Fox News' Post-Roger Ailes Problem: Ignoring Trump's Troubles (Guest Column)
Attacking the opposition head-on was a hallmark of his success, so why does the network now avoid the facts and refuse to ask tough questions? News analyst Andrew Tyndall weighs in.
In retrospect, it seems that Peak Fox was achieved this time last year. In the ensuing 12 months, the House That Roger Built has shown its cracks. The vaunted stability of its primetime lineup has evaporated. Its much-hyped prowess in ratings is tarnished (it fell to third place in the 25-to-54 demo for the week of May 15, its first weekly loss in 17 years). Its political steamroller, which culminated in the surprising election of Donald Trump, has encountered roadblocks.
Fox News under the leadership of Roger Ailes defied the normal rules of television, which dictate that a lineup must constantly renew itself to remain stable. With the exception of the introduction of Megyn Kelly, his hosts in the spring of 2016 were the same as in the previous decade. Sean Hannity and Bill O’Reilly had been at FNC since its foundation, Greta Van Susteren since 2002. Yet in less than a year since Ailes’ ouster amid sexual harassment lawsuits, his network’s primetime lineup has been dismantled and, with it, the ratings crown. If Roger Ailes had not died from a fall, he might have died from a broken heart.
To be sure, Fox News would not have been immune from decline even without the exposure of allegedly predatory and sexist working conditions. The onset of cord-cutting means that the cable TV industry as a whole enjoys diminishing returns. And under Ailes, who cut his teeth in daytime syndication with Mike Douglas, FNC was never forward-looking technologically: Neither its producers nor its elderly audience (median age: late 60s) have demonstrated the same verve for digital video as they have for old-fashioned television.
Furthermore, the worldview that Fox had embraced during its two-decade rise under Ailes — reactionary embattlement, nostalgia for a golden age, resentment against multicultural modernity — is harder to sustain when the political battle has been won. Just as outrage against an Obama administration had been ratings catnip for Fox earlier in the decade, so now Maddow and her MSNBC colleagues are beginning to reap the reward of rabid opposition to Trump and the Republicans, who control all levers of federal power.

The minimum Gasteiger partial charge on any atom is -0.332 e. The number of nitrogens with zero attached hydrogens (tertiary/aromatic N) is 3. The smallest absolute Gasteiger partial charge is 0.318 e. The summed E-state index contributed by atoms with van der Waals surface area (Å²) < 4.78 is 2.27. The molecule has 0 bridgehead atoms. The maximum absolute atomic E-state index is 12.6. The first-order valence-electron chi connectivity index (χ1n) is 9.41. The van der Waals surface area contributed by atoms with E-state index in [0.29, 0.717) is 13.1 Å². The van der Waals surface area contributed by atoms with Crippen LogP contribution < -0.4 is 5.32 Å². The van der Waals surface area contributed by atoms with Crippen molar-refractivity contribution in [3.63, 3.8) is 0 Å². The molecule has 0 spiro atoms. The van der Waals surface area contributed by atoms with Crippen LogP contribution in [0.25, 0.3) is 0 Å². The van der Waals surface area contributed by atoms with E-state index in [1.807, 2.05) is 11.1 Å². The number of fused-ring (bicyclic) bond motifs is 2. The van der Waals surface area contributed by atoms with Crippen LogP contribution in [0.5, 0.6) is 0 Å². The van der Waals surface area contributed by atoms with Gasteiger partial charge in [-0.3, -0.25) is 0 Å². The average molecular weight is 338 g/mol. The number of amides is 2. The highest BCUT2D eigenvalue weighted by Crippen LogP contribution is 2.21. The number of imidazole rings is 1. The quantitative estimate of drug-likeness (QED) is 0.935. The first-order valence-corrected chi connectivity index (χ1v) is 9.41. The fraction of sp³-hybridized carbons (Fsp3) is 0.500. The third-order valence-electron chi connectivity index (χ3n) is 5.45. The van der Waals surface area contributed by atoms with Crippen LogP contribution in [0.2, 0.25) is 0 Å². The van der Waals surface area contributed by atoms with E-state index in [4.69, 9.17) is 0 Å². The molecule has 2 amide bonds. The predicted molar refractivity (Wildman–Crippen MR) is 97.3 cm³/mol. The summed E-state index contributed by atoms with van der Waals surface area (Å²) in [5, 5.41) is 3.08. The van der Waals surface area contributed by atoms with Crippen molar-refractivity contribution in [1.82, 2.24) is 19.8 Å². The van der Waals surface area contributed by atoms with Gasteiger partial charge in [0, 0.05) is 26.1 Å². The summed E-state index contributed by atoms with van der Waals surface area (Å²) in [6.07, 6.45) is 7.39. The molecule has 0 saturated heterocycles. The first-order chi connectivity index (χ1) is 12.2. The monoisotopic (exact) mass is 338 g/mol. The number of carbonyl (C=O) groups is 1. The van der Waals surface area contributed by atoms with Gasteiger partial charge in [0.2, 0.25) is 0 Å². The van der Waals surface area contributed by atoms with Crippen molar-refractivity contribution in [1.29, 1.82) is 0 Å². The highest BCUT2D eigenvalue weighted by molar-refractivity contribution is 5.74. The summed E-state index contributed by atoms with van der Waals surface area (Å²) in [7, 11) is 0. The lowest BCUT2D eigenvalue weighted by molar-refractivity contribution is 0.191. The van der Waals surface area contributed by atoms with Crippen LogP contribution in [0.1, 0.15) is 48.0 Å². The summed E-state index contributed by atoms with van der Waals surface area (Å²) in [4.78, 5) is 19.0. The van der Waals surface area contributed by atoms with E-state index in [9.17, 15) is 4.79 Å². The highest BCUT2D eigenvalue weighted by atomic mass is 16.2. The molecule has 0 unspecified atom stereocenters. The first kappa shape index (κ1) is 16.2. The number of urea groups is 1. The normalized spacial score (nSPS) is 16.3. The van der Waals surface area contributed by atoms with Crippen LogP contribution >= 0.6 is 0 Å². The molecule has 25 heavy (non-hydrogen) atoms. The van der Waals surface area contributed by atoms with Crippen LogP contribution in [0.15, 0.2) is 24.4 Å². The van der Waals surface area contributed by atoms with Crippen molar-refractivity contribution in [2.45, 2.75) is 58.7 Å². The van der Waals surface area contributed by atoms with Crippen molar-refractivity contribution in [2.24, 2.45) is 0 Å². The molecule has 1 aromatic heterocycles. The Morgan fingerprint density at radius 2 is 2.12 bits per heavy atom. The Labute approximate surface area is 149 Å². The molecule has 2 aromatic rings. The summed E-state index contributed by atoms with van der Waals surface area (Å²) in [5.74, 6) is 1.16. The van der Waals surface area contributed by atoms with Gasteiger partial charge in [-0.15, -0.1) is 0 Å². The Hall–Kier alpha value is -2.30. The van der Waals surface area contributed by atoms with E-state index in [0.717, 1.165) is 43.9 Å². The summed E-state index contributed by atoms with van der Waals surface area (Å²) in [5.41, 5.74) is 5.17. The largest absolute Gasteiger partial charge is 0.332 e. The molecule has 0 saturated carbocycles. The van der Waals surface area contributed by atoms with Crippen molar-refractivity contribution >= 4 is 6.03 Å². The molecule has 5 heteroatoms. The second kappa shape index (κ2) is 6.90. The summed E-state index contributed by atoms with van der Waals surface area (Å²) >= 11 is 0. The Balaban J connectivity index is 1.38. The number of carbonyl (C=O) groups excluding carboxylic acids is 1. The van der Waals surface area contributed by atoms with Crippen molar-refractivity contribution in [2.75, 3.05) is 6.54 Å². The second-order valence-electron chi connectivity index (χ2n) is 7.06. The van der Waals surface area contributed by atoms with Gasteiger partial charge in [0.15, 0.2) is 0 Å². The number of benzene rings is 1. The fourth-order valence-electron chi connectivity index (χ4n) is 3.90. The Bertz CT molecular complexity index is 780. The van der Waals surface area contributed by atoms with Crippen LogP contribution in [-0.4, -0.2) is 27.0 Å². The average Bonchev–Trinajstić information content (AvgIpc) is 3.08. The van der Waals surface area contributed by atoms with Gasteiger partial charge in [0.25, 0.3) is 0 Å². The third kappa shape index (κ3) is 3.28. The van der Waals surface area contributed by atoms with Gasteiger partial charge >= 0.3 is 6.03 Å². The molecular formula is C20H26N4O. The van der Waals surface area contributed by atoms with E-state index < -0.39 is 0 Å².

In Ailes’ obituaries, much has been made of the role of Fox News in fostering political polarization and news consumption in echo chambers, where audiences hear only the talking points they are predisposed to embrace. Yet the recent upheaval in the cable news ratings race serves as a reminder that echo chambers are not so tightly soundproofed.
Cable news channels are, after all, journalistic enterprises, not political propaganda arms — and the substandard and thoroughly un-Ailes-ian journalistic response at Fox News to the travails of the Trump administration must be considered a factor in its inability to boost its audience size at the same rate as its rivals in this time of intense political curiosity.
Viewers — not just Trump-hating Maddowphiles, but all viewers — turn to cable news for understanding, explanation and, yes, ideological talking points they can use in arguments with their friends and family. Why was the FBI director fired? Was Michael Flynn, Trump's former National Security Advisor, friendly with the Kremlin? News consumers do not want to be told that those questions are phony and manipulated, not worth asking.
Under Ailes, Fox News always had a unified set of talking points issued from the top down on the major issues of the day. Ailes would make sure that Fox had a theory of the case and an object of attack. It was never his network’s style to crawl into a defensive shell and avoid the facts. Under Ailes, Fox would have tackled those questions head-on.
Under current management, viewers are tuning in to find evasion and denial. No wonder its rival channels are gaining ground.
Tyndall is an independent news analyst and publisher of The Tyndall Report.
A version of this story first appeared in the May 24 issue of The Hollywood Reporter magazine. To receive the magazine, click here to subscribe.